Criteria for a Positive mNGS Result

As previously described (Zhang et al., 2019), the sequencing data of each sample are categorized into four tables each representing bacteria, fungi, virus, and parasite, and one complete table was merged.

Bacteria (mycobacteria excluded), virus, fungi, and parasites: mNGS identified a microbe (species level) whose read number was in the top 10 in the complete belonging list. We identified the causative pathogen according to the pipeline we established before (Zhang et al., 2019).

Mycobacteria: MTB was considered positive when the mapping read number (genus or species level) was in the top 20 in the bacteria list (Miao et al., 2018).

Statistical Analysis

Continuous variants were described by means when they conform to the t-test. Fisher's exact-test was used to evaluate independent binomial variables. Sensitivity and specificity of different methods were assessed. The results were presented with the range of 95% confidence intervals. We did analysis of variance test to compare differences across subgroups. Statistical analyses and figures were conducted using the SPSS statistical package 12.0 software and GraphPad Prism 5 software.

Results

Of 123 patients presenting with suspected active TB infection between June 1, 2017, and May 21, 2018, 105 patients underwent tuberculous testing with culture, Xpert, and mNGS on direct clinical samples (Figure 1, Table S1). Eighteen patients were excluded because their limited specimen was not enough for all three tests and the priority test was chosen by their attending physician. Forty-five of one hundred five participants had clinical final diagnosis of active TB infection, including 13 pulmonary TB cases and 32 extrapulmonary TB cases. Patient characteristics of those with and without active TB infection did not differ aside from lower white blood cell count and higher proportion with positive blood T.SPOT TB results (Table 1).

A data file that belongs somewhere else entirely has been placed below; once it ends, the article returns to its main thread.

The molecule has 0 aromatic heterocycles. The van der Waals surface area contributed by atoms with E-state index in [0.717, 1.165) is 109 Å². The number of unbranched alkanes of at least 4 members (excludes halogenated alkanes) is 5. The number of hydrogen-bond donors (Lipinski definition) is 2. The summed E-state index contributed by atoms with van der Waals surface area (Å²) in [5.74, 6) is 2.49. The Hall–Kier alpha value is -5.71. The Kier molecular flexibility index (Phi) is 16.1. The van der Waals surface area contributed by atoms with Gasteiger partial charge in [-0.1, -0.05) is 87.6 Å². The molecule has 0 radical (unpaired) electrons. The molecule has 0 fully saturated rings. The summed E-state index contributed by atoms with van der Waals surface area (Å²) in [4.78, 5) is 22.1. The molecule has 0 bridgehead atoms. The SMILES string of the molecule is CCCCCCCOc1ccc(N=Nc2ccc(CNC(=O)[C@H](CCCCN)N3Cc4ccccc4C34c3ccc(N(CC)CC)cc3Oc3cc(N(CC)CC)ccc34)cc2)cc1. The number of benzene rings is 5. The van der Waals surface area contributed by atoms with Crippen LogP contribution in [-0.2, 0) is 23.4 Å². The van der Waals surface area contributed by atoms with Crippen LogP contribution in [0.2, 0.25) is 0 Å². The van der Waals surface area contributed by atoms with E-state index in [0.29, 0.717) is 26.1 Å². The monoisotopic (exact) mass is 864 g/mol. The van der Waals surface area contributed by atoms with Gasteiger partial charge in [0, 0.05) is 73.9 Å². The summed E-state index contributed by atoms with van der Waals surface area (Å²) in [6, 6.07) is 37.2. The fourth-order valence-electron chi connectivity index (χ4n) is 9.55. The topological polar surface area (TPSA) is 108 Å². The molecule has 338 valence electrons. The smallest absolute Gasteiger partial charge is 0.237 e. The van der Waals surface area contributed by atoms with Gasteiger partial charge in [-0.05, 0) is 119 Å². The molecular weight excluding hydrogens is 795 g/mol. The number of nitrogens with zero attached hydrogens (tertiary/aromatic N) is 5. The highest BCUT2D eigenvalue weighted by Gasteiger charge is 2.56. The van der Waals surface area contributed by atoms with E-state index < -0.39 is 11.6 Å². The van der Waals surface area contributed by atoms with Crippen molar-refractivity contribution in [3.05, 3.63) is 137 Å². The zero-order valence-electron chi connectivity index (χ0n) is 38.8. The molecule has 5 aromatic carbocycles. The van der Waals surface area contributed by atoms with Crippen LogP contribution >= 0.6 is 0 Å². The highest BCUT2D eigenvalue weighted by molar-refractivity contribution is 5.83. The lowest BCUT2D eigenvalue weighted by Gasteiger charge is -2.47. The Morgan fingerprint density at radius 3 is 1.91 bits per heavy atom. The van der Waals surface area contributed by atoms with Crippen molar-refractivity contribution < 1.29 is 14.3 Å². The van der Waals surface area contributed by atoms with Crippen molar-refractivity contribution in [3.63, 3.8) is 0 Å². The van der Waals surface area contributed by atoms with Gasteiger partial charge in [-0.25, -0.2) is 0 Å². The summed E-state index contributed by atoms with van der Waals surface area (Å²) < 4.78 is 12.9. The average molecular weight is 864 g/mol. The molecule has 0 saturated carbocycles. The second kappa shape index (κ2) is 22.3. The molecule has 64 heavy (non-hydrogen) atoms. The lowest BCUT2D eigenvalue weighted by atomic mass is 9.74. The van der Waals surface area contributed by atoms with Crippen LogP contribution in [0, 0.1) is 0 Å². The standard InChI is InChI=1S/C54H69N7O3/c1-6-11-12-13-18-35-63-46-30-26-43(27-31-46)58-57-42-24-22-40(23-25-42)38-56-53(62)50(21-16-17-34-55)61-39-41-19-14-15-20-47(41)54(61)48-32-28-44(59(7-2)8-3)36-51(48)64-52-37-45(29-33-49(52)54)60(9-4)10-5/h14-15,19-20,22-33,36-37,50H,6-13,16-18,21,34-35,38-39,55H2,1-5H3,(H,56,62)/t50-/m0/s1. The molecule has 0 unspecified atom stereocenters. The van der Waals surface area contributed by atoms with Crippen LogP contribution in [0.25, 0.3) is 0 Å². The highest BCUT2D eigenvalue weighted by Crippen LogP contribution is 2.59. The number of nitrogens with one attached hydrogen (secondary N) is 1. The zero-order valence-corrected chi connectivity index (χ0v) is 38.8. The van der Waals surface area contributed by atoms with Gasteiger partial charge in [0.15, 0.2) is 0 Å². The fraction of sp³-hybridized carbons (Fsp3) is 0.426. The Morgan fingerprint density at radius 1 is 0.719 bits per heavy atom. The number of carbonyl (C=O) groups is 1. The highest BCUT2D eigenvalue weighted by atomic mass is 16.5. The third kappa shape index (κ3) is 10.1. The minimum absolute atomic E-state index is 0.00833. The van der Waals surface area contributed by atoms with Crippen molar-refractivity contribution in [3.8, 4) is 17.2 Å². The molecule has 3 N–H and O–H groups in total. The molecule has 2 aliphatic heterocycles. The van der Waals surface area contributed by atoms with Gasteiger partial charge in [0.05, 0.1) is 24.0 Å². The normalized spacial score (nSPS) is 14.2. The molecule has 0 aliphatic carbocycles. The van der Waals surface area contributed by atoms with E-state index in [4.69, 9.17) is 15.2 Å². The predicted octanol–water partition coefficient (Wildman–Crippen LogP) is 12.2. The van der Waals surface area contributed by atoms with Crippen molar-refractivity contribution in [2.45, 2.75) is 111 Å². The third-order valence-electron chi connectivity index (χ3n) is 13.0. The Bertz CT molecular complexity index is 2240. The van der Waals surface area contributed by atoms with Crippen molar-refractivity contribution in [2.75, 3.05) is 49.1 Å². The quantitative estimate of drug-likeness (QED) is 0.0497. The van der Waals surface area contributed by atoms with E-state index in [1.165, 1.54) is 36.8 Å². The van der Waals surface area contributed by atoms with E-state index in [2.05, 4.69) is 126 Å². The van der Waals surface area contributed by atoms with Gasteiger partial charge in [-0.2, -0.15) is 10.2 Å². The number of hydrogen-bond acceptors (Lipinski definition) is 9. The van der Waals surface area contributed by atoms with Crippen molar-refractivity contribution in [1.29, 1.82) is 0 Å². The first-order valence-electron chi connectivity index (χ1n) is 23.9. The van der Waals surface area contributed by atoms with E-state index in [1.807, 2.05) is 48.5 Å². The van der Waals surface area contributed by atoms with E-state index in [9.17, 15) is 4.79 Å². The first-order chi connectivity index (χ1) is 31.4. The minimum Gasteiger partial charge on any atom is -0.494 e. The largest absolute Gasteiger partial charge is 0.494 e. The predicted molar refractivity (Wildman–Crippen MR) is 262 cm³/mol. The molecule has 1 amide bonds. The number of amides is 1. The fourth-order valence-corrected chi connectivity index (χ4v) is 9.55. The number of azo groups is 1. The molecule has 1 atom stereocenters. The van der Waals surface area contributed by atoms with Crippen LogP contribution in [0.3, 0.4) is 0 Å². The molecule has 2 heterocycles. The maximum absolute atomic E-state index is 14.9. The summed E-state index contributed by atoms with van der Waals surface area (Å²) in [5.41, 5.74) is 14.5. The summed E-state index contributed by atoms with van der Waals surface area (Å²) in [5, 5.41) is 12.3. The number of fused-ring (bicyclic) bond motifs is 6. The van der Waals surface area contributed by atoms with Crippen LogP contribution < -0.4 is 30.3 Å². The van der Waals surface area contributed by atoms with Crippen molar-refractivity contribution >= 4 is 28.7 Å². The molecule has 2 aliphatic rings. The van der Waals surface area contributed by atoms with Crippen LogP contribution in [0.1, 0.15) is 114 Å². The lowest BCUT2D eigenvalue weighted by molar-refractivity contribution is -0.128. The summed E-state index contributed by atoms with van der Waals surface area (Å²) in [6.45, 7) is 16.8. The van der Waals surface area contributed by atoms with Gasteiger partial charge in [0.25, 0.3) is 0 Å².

TABLE 1
www.frontiersin.org

Table 1. Baseline characteristics of the study population.

We assessed diagnostic performance for mNGS, Xpert, and traditional methods compared with the clinical final diagnosis (Table 2). mNGS produced a sensitivity of 44% for all active TB cases, which was similar to Xpert (42%) but much higher than conventional methods (29%). Diagnostic performance varied according to specimen type. In 13 pulmonary TB cases, mNGS reached the same sensitivity of 62% as Xpert, which was also superior to conventional methods (38%). In 16 CSF samples of clinical diagnosed tuberculous meningitis patients, mNGS had a sensitivity of 44%, which was much higher than either Xpert (19%) and conventional methods (19%). mNGS produced one false-positive case of MTB in a CSF sample (Patient no. 93, Table S1), which was negative with culture, Xpert, and PCR of MTB in residual sample. The patient was diagnosed as having autoimmune encephalitis in the end. It was also the only false-positive result of MTB in the whole cohort. While for other extrapulmonary TB samples, including six pleural fluid samples, five pus samples, three ascites samples, and two urine samples, Xpert identified eight cases with a sensitivity of 50%, which outperformed both mNGS (31%) and conventional methods (31%).

TABLE 2
www.frontiersin.org

Table 2. Diagnostic performance of MTB for mNGS, Xpert, and traditional methods compared with the clinical final diagnosis.

When combining Xpert and mNGS, the two rapid diagnostic methods together, we found that it identified 27 of 45 active TB cases (Figure 2, Table 2), including all 13 conventional method-identified cases, and reached statistical significance compared to conventional methods (McNemar-test P < 0.001). The combined diagnostic efficacy of Xpert and mNGS also outperformed any of the three methods in all types of samples (Table 2).